Archive for December 14th, 2020

December 14, 2020

Themes regarding divorce #3

by Rod Smith

My ex has a really nice family. These are people I know well and have been very close for years. Two of these dear people are my children’s grandparents. My ex wants me to have nothing to do with any of these people anymore. What do I do about this?

You divorced your spouse, not her/his family. I am aware some would disagree but I do think it is possible for mature adults to maintain healthy relationships with family-by-marriage people. I will not pretend it will be easy or comfortable but it is possible.

While I’d suggest you do not go out of your way to humiliate an ex I’d suggest you not afford that person undue power. Give the divorce a little room to breathe – a few months perhaps – and then see how much interest remains in servicing relationships with members of your family-by-marriage. Those that continue to possess vitality will probably endure; others are likely to drop away. 

Grandparents? If they are of sound mind and generally regarded as good people I’d suggest you fully cooperate in fostering their relationships with your children and your relationship with them. 

Please, resist any urge to punish children or grandparents because things have not worked in a marriage.

December 14, 2020

Post-divorce themes #2 of 5

by Rod Smith

My ex seems to want to monitor my life and gets difficult and moody if I don’t cooperate.

When there have been control issues in the marriage they won’t cease because the marriage has.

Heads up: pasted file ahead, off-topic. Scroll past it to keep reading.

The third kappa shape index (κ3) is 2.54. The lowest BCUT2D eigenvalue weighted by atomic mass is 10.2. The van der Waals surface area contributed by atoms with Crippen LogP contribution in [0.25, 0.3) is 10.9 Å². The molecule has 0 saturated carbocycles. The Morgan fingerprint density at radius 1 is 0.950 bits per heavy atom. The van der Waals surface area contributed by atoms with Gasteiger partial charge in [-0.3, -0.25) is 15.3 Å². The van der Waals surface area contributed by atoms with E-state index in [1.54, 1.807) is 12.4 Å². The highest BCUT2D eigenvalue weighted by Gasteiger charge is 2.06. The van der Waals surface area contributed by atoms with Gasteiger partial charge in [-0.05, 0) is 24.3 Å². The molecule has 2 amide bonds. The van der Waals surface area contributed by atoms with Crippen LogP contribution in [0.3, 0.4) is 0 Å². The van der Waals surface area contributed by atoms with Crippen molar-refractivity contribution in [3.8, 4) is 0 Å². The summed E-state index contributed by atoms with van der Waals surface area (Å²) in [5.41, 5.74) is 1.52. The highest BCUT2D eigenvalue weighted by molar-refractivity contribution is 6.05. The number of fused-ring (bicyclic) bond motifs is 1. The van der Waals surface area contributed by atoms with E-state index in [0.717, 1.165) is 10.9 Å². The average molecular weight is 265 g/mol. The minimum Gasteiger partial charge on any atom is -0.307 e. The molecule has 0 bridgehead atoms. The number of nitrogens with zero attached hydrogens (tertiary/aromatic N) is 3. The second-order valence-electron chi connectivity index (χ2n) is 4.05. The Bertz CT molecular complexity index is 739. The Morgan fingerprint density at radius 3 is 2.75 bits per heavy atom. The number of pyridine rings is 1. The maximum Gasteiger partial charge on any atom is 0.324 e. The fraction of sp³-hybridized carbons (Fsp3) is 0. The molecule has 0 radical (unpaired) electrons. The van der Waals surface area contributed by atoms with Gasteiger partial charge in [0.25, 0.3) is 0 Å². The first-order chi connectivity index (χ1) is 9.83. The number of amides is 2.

Controllers are controlling, married or not. 

The glorious thing about marriage is that your lives connect very powerfully. Children,  mortgages,  cars, vacations, savings accounts, inheritances, mutual friends, businesses (successes and failures) become the glue that binds it all together.  Marriage is a theme park for the controller, especially if it’s faith or religion endorsed. Of course he or she is going to resist your efforts to escape even after the decree is issued. 

Unhitching all that requires skills taught nowhere. 

Unhitching all that – which is what divorce means – is as war and is as painful as can be even if it’s desired and necessary. 

But, alas. These things are mutually developed. Blaming the controlling party only goes so far. 

He or she was permitted such ploys by the partner – with or without awareness. 

You entered it together. You have to escape (unhitch)  alone. 

Divorce is legal. He or she has no authority to reign in the dissolved, non-existent relationship. 

The only legal connection will be determined by what the courts declare regarding the parenting of minor children. 

Stay out of control. Speak up. Resist. Refuse. Access your backbone, voice, and courage. If you accommodate controlling behavior it will grow. If you refuse to water it, it will react and fight but it will die and both parties will be better off. 

No one benefits from arm-wrestle living, not the stronger or the apparently weaker.